Levels of Communication

Was listening to a bit off the ABC called the Hidden Persuaders, the unfashionable father of The Gruen Transfer on the iPod this morning and there was an interesting conversation about a petition tabled in state parliament about mums in 4X4s dropping kids off at school. The marketing guru basically said that a petition, while it will get a bit of media, will be ignored by a politician or a company. The rule seems to go like this, the more effort that you have to put in, the more it gets noticed. Non for profits will employ casuals on a basis of bonuses for the amount of signatures taken and it really is maybe twenty seconds of your time to participate and thus is largely ignored. A email takes more time and a letter even more time (and money) so are treated with more respect. I'd imagine that the letters and emails run by groups like GetUp where the work has been done for you are only given a touch more consideration than a petition. Ten letters chiselled into stone and dropped on the steps of parliament house would probably get laws changed on the same day.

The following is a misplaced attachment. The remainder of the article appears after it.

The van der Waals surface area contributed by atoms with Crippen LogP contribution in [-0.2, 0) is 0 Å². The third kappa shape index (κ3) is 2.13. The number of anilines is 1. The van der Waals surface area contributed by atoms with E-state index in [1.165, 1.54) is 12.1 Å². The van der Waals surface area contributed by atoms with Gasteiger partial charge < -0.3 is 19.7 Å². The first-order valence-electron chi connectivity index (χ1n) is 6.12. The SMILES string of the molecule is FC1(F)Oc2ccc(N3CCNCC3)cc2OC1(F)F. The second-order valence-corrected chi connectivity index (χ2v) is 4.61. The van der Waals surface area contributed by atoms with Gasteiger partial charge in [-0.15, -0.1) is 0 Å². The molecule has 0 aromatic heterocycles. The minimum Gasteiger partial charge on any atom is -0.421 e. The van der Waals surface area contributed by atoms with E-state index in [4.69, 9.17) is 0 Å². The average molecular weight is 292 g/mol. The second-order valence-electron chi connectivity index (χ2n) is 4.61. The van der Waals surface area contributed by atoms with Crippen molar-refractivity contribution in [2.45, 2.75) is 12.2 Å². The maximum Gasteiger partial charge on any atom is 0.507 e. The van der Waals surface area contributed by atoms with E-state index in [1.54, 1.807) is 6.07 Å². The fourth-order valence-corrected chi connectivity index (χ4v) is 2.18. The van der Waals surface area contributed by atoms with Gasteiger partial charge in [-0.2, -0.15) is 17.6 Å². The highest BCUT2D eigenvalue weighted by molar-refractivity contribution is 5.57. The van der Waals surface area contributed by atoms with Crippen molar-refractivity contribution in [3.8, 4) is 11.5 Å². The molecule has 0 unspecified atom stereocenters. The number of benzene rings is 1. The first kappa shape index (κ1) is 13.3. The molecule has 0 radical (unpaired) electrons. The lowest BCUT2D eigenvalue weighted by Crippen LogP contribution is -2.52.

All this is fair enough, why listen to a bunch of people hassled into signing a bit of paper more than someone that takes the time to put their red hot thoughts onto paper. The problem I have, is that I believe that there is an even higher level of communication and that's money. Business can buy a level of influence that a non for profit or an individual just can't match. Personally I'd love to see all political parties banned from receiving donations of any kind, for no other reason than it would mean less ads. Holding political parties to the trade practices act would be an interesting one as well. A lot of people will say that it will restrict politics to a subset of Australian society, but we get that now, the major parties are dominated by unionists, party machine people and lawyers. how many plumbers, sparkies, teachers (as opposed to teachers who've been in the union for the ten years before entering parliament) are in the ranks of our MPs.

This is why I really like Twitter. I'm not claiming it to be a revolutionary tool, although it has proved useful for very quick outcry, a digital mob with a pitchfork and burning torches. What i like is that at least for now it provides a direct line to the person. People who are getting their hacks to tweet are soon exposed, ridiculed and ignored.

Now excuse me, I'd like to make some real change in the way we pay our researchers in this country, so I'm off to find my stone slab and chisel.

Ramblings from a cold floor in Christchurch at 2am

I should not care this much about this.